Afghanistan lurched deeper into political crisis Monday as the rivals for the country’s leadership had themselves sworn in at simultaneous ceremonies that were interrupted by at least two blasts.
The bitter feud between President Ashraf Ghani and his former chief executive Abdullah Abdullah has raised fears for Afghanistan’s fragile democracy as the United States prepares to leave the country following an agreement last month with a strong and largely unified Taliban.
Polls were held in September, but repeated delays and accusations of voter fraud meant that Ghani, the incumbent president, was only declared as winner of a second term in February — sparking a furious response from Abdullah, who vowed to form his own parallel government.
Dressed in traditional Afghan clothing and white turban, Ghani arrived at the presidential palace to be sworn in on Monday, surrounded by supporters, senior political figures, diplomats and foreign dignitaries including US special envoy Zalmay Khalilzad.
Minutes earlier, in another corner of the sprawling presidential palace compound, a suit-clad Abdullah inaugurated himself as president, vowing to “safeguard the independence, national sovereignty, territorial integrity” of Afghanistan.
Ghani’s ceremony was disrupted by the sound of two rockets hitting the edge of the compound of the presidential palace compound in the capital Kabul, Reuters witnesses said, but there was no word of any casualties and he continued his speech.
“I have no bulletproof vest on, only my shirt,” Ghani told those who stayed behind as sirens wailed.
“I will stay even if I have to sacrifice my head.”
An AFP reporter saw many of those who fled return to their seats after Ghani’s refusal to leave the podium prompted cheers and applause.
Ghani said in a speech that the government he was forming would not include only members of his political camp though he would continue with the previous cabinet for two weeks.
“Then we will form an inclusive government after consultation,” he said.
He plans to finalise a negotiating team for talks with the Taliban on Tuesday and to make a further announcement on demands by the militant group for the release of 5,000 prisoners.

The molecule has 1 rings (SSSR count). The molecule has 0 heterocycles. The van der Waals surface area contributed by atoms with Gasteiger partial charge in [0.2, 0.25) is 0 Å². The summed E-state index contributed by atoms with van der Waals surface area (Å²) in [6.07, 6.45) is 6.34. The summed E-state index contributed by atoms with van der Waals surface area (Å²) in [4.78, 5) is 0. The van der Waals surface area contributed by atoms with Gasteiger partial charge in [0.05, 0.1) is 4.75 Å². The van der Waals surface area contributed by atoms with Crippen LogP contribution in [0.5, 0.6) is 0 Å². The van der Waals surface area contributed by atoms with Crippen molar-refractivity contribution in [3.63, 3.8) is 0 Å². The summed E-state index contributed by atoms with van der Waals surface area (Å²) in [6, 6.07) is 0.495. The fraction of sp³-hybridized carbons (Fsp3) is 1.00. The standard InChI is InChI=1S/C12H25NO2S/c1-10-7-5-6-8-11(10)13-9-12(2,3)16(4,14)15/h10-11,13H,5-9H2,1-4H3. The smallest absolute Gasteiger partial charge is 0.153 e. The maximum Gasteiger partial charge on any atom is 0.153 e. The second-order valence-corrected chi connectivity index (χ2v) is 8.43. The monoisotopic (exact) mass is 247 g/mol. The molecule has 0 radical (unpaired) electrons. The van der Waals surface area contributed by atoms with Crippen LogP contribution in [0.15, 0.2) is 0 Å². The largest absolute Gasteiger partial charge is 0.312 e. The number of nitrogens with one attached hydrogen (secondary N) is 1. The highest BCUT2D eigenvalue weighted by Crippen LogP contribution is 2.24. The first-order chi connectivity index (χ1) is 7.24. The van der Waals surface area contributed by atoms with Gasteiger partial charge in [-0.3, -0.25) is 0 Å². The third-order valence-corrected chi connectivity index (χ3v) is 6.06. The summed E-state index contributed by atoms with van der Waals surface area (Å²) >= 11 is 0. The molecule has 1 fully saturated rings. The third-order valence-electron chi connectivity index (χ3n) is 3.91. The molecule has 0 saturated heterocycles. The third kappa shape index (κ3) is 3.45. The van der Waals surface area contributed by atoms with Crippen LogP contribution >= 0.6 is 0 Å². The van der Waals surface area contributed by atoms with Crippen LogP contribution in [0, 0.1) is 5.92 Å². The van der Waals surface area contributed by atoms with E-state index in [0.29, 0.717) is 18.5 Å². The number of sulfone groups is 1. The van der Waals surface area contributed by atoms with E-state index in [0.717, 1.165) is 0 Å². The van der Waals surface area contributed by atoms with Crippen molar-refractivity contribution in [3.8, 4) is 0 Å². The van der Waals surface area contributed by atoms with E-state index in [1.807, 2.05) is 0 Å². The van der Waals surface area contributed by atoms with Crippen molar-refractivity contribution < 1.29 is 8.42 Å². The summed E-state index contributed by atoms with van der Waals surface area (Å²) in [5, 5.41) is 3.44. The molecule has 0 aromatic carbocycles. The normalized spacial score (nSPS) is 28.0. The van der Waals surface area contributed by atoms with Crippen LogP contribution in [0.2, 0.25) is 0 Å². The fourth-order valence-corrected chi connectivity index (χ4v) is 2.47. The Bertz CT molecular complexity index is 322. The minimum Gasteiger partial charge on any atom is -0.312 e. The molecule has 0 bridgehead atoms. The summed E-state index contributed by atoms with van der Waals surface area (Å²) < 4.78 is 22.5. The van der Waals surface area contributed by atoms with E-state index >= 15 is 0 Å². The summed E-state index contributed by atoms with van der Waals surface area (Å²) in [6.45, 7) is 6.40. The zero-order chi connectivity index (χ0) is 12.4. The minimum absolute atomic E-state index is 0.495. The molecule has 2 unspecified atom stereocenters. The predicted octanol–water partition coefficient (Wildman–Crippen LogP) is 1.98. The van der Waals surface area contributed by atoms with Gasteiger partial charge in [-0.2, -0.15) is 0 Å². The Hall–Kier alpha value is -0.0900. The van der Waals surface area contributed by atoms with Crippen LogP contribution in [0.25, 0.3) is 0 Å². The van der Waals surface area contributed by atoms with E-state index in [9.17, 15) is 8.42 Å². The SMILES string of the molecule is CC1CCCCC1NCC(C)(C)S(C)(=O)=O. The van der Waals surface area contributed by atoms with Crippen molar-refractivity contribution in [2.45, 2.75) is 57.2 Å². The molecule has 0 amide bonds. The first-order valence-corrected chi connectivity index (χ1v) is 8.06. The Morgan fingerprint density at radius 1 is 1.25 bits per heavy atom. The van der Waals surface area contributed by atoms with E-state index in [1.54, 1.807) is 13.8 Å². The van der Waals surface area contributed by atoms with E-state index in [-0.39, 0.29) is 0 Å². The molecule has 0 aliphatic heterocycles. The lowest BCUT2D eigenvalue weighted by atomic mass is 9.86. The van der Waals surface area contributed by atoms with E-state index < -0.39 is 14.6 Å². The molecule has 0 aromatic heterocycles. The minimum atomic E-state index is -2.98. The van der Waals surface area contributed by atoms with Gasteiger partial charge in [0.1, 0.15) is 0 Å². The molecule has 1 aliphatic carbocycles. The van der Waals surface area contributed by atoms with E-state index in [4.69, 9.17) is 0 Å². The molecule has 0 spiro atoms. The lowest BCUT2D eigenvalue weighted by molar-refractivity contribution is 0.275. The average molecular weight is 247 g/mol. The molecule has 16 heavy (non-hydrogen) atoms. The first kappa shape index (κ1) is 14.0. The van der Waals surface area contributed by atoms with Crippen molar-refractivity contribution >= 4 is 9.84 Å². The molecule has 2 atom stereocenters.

The Taliban, which ruled Afghanistan from 1996 to 2001 and have been waging an insurgency since shortly after its fall from power, have made their release a condition for talks but Ghani said last week he had rejected the demand.
Diplomats are now waiting to see whether Abdullah appoints rival ministers and governors and whether they take up office by force, said two diplomatic sources who declined to be named.
The game of thrones has strained the patience of the international community and Afghans alike, with Washington warning earlier that the bickering posed a risk to the US withdrawal deal, which requires the Taliban to hold talks with Kabul.
Widening divisions among Afghan politicians would leave the insurgents with the upper hand in those negotiations.
Earlier, the morning ceremonies were postponed, and guests kept waiting, while Khalilzad tried to broker a last-minute deal between the longtime political foes, but there was no immediate word of a breakthrough. Ghani and Abdullah have been holding talks with Khalilzad as he tries to secure a deal between the two camps, an official for Ghani said earlier on Monday.
“We have been in serious negotiations with the Abdullah team since last night, and it is still underway,” the official said, requesting anonymity because he was not authorised to speak to media. Details of the talks were not made available.
Fight for power
The row has left many Afghans despairing for their country’s future.
“It is impossible to have two presidents in one country,” said Ahmad Jawed, 22, who urged the men “to put their personal interests aside and only think of their country instead of fighting for power”.
“Instead of holding oath-taking ceremonies they should talk to each other to find a solution,” he told AFP.
Afghans have shown little enthusiasm for Abdullah, Ghani or the election process in general. Most of them abstained in last year’s lacklustre poll that saw candidates pitch few ideas or policies.
Unemployment is high, and even university graduates like Jawed are struggling to find work, while violence has continued unabated, except for during a week-long partial truce ahead of the US-Taliban deal.
In the deadliest attack to hit Afghanistan in weeks, the militant Islamic State group’s gunmen shot dead 32 people and wounded dozens of others at a political rally in Kabul on Friday.
The Afghan Taliban, who have slammed the electoral process as “a fake and foreign-run” affair, have also ramped up attacks on Afghan forces and civilians.
Taliban spokesman Zabihullah Mujahid, while talking to AFP, said the competing ceremonies showed that “nothing is more important to the slaves than their personal interests”.
Security appeared to have been tightened for the ceremonies, with road closures and multiple checkpoints set up in Kabul hours before the two men were due to be sworn in.
Experts say the infighting is likely to cost the government, which is already under pressure after being shut out of the Doha negotiations for the US-Taliban deal.
According to the agreement signed in Qatar, foreign troops will withdraw from Afghanistan in 14 months, in return for various security commitments from the Taliban and a pledge to hold talks with Kabul.
Political analyst Atta Noori said the squabbling would “gravely affect the government’s position in the upcoming intra-Afghan talks”.
“Unity is the only way [forward] if they want to win on the negotiating table,” he told AFP.